Endangered Landscapes Programme Annual Review 2022

Posted: 28th February 2023

Photo: Peter Cairns / scotlandbigpicture.com

The Endangered Landscapes Programme is working towards a future in which landscapes and seascapes support healthy ecosystems with flourishing populations of animals and plants, with space for the natural functioning of ecological processes. The restored ecosystems will support and respect the social, cultural and economic values of nature, and increase resilience to shocks and stresses such as climate change. Our annual review provides an insight into the programme’s activities to support partners to deliver landscape and seascape restoration in Europe throughout 2022. 

Europe’s landscapes and seascapes have suffered from severe degradation and fragmentation due to urbanisation, pollution, illegal hunting, intensive agriculture, plantation forestry, over-extraction of resources, introduction of invasive alien species, and modification of river flows. These threats have only increased in recent years, with the latest assessment by the European Environment Agency showing that Europe’s biodiversity is continuing to decline at an alarming rate, with the conservation status of only 14% of habitats and 27% of non-bird species being rated as ‘good’.

Restoration actions can include reintroduction of species that provide essential ecosystem services such as natural grazing. Photo: A. Idor.

Healthy landscapes and seascapes rich in wildlife are an essential part of Europe’s future as they provide ecosystem services which support health and wellbeing, food production, water supply, control of pests and diseases, resilience to climate change, and drought mitigation. Urgent action is needed to address the damage to our environment and restoration is a powerful tool to reverse the loss and fragmentation of Europe’s habitats.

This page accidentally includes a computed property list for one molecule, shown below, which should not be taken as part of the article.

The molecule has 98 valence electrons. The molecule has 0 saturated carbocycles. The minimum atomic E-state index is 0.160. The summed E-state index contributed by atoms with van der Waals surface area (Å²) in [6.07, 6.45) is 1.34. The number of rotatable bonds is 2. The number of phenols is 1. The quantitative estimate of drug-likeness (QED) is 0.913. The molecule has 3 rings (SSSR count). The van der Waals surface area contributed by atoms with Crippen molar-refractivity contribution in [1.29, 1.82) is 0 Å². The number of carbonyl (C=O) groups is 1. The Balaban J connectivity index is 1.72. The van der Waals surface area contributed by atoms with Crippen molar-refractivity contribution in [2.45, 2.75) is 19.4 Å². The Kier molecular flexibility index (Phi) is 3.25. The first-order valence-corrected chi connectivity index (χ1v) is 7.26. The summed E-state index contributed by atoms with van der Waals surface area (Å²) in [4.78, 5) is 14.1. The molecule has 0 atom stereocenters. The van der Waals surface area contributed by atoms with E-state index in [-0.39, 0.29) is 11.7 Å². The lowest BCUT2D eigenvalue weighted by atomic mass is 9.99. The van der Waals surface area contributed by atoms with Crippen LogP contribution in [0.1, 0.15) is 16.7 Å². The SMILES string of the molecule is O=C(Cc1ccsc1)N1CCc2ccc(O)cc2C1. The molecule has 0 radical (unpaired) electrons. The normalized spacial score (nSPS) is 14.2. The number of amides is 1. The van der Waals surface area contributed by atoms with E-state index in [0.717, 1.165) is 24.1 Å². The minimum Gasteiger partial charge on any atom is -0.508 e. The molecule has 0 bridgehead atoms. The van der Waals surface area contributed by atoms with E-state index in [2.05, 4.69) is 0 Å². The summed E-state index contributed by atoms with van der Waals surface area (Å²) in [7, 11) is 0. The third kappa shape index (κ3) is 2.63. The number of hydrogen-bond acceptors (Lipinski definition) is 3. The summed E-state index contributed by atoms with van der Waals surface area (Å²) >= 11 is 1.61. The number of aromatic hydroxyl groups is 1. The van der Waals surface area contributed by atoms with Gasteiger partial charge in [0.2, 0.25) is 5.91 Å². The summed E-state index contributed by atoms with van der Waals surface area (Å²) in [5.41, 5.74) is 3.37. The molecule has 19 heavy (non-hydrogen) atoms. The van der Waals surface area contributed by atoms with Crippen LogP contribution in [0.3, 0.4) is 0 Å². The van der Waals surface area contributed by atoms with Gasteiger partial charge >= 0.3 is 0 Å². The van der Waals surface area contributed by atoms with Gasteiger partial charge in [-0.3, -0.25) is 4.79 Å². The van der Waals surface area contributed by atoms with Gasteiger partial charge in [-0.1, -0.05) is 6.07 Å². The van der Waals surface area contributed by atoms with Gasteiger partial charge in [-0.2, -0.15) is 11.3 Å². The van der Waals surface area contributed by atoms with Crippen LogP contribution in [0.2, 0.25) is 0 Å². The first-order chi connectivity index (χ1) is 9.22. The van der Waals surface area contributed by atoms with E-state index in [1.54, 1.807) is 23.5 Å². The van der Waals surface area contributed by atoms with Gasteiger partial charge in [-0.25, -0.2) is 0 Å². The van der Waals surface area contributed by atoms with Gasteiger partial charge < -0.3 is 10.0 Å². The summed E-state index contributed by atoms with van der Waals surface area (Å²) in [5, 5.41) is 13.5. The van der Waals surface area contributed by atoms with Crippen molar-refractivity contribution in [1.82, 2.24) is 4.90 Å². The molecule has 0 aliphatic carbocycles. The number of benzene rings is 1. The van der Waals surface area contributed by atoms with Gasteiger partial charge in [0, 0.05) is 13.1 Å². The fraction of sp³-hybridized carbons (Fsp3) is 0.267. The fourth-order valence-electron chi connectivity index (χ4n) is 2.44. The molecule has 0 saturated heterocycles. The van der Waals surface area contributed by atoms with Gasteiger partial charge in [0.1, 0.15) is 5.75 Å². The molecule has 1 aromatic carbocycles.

The Endangered Landscapes Programme focusses on making grants to support partnerships to deliver landscape and seascape scale restoration projects. These projects continued to deliver impressive results during 2022. Now that the first cohort of restoration projects have reached their fifth year of implementation, they have valuable lessons and evidence of impact to share. They demonstrate that it is possible to bring about positive change through restoring ecosystems at scale. This restoration work is supported by research and monitoring which underpins the programme’s evidence-based approach. In late 2022, these projects were joined by a second cohort of seven new projects which further scale up the delivery of large scale restoration in Europe.

Healthy, functioning ecosystems are needed for human health and wellbeing. Endangered Landscapes Programme partners are working to restore the functionality of Europe’s landscapes and seascapes. Photo: Natela Grigalashvili.

In December 2022 a new Global Biodiversity Framework was agreed by signatories to the UN Convention on Biological Diversity. The agreement includes measurable targets for restoration of 30% of the world’s degraded land. In Europe a new law on nature restoration has been proposed which will set legally binding targets for restoration.  The work of the ELP makes an important contribution to delivering the ambitions of these global and regional agreements.

Our annual review provides an insight into the programme’s activities to support landscape and seascape restoration in Europe through bringing together top stories from our projects, presenting the latest data from our programme impact indicators, and providing a summary of the programme’s annual accounts.

Local communities are at the heart of restoration actions. Photo: FCC.

Read the Endangered Landscapes Programme’s annual review 2022. 

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